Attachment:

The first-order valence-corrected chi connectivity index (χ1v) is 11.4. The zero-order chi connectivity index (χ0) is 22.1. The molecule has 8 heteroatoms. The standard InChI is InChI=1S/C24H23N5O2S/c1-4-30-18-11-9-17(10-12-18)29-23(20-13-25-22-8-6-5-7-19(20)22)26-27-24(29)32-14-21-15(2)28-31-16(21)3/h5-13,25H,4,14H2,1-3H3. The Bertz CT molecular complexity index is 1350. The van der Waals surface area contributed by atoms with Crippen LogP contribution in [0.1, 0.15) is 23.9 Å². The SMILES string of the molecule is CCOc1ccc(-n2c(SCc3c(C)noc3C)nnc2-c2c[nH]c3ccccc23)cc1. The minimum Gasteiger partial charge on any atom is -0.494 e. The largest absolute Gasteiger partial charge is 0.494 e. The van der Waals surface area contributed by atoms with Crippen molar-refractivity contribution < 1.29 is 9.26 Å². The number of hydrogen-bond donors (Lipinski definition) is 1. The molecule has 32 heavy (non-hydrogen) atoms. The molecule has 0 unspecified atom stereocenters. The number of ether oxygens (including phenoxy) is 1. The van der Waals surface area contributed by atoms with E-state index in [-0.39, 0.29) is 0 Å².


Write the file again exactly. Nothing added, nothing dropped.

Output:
The first-order valence-corrected chi connectivity index (χ1v) is 11.4. The zero-order chi connectivity index (χ0) is 22.1. The molecule has 8 heteroatoms. The standard InChI is InChI=1S/C24H23N5O2S/c1-4-30-18-11-9-17(10-12-18)29-23(20-13-25-22-8-6-5-7-19(20)22)26-27-24(29)32-14-21-15(2)28-31-16(21)3/h5-13,25H,4,14H2,1-3H3. The Bertz CT molecular complexity index is 1350. The van der Waals surface area contributed by atoms with Crippen LogP contribution in [0.1, 0.15) is 23.9 Å². The SMILES string of the molecule is CCOc1ccc(-n2c(SCc3c(C)noc3C)nnc2-c2c[nH]c3ccccc23)cc1. The minimum Gasteiger partial charge on any atom is -0.494 e. The largest absolute Gasteiger partial charge is 0.494 e. The van der Waals surface area contributed by atoms with Crippen molar-refractivity contribution < 1.29 is 9.26 Å². The number of hydrogen-bond donors (Lipinski definition) is 1. The molecule has 32 heavy (non-hydrogen) atoms. The molecule has 0 unspecified atom stereocenters. The number of ether oxygens (including phenoxy) is 1. The van der Waals surface area contributed by atoms with E-state index in [-0.39, 0.29) is 0 Å².